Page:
Europe-wide BitTorrent indexer blockade looms after Pirate Bay blow
Euro Court of Justice decides infamous search engine does infringe copyright
'Blockade is ineffective'
So the ISPs appealed and in January 2014, it flipped again. This time the Court of Appeal in The Hague reversed the ban and argued that the block would not deter users from illegally downloading copyrighted material. The court noted that users simply used other BitTorrent search engines when faced with a block of The Pirate Bay. "The service providers' subscribers in any case mainly use proxies or resort to other torrent sites," the appeals court said. "The blockade is therefore ineffective."
And so Brein appealed that decision to the Dutch Supreme Court, claiming that the decision damaged the legitimate market for online content by protecting illegal competition.
"The purpose of the blocking of The Pirate Bay of course is to decrease the infringements via The Pirate Bay," said Brein's director Tim Kuik. "It is contradictory that the court finds that this goal indeed is achieved, but then still rejects the blocking because users can go to other sites."
In June 2015, the Dutch attorney general, Robert Van Peursem, decided that before the case could be heard by the Supreme Court it was necessary to ask the European Court of Justice if The Pirate Bay was, in law, communicating illegal content to the public.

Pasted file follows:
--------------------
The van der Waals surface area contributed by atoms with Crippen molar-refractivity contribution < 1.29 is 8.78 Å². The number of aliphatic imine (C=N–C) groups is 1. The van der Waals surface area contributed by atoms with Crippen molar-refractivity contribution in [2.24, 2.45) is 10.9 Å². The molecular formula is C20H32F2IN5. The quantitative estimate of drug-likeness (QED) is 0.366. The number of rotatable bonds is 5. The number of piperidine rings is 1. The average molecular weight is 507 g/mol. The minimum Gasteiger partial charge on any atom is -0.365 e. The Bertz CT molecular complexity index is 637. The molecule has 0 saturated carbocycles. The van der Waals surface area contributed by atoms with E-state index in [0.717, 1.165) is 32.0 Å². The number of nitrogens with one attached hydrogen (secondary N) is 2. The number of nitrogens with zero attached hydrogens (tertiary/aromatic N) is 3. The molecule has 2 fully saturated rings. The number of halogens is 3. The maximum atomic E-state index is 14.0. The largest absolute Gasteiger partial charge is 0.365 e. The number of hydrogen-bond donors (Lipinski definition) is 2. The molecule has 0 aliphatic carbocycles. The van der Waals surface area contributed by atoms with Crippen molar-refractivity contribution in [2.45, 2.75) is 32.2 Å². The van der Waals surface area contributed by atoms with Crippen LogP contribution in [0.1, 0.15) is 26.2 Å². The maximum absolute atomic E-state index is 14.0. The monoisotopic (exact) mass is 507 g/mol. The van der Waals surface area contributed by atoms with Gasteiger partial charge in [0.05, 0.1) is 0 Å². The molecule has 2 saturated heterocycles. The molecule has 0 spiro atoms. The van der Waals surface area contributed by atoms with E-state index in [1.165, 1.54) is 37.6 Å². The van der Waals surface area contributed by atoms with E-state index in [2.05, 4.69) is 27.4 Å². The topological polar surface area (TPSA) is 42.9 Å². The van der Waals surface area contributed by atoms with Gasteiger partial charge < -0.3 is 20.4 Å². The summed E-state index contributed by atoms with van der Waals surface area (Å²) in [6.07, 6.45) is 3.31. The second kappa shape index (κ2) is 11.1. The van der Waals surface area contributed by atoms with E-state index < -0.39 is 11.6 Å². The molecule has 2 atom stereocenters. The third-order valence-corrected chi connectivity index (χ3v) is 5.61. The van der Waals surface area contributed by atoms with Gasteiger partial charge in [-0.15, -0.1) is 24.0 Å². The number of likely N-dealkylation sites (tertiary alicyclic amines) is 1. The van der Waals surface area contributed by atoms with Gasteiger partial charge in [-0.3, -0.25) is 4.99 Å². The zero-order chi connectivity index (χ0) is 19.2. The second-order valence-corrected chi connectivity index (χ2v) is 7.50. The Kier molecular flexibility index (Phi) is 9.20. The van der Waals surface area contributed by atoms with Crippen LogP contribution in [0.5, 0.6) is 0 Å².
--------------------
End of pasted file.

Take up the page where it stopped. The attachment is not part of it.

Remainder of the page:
If it was not breaking the law, Van Peursem asked the ECJ to rule on whether ISPs can be ordered to block The Pirate Bay on other grounds.
And then finally, this week, the ECJ decided that yes, in fact, The Pirate Bay does infringe copyright. And so now the lengthy legal battle will go back to the Dutch Supreme Court to decide whether its ISPs can be forced to block access to the site.
The key part of the ECJ's judgment is this:
The concept of 'communication to the public,' within the meaning of Article 3(1) of Directive 2001/29/EC of the European Parliament and of the Council of 22 May 2001 on the harmonisation of certain aspects of copyright and related rights in the information society, must be interpreted as covering, in circumstances such as those at issue in the main proceedings, the making available and management, on the internet, of a sharing platform which, by means of indexation of metadata relating to protected works and the provision of a search engine, allows users of that platform to locate those works and to share them in the context of a peer-to-peer network.
The implications are potentially enormous and are a big win for the rights holders. The decision is likely to hold and so will be applicable across Europe. As such, we can expect to see many more lawsuits from anti-piracy groups against ISPs arguing that they must block not only The Pirate Bay but other similar BitTorrent hosting websites.
In the long, lengthy battle by copyright holders to tame the online beast of copyright infringement, this ECJ ruling may prove to be the turning point. ®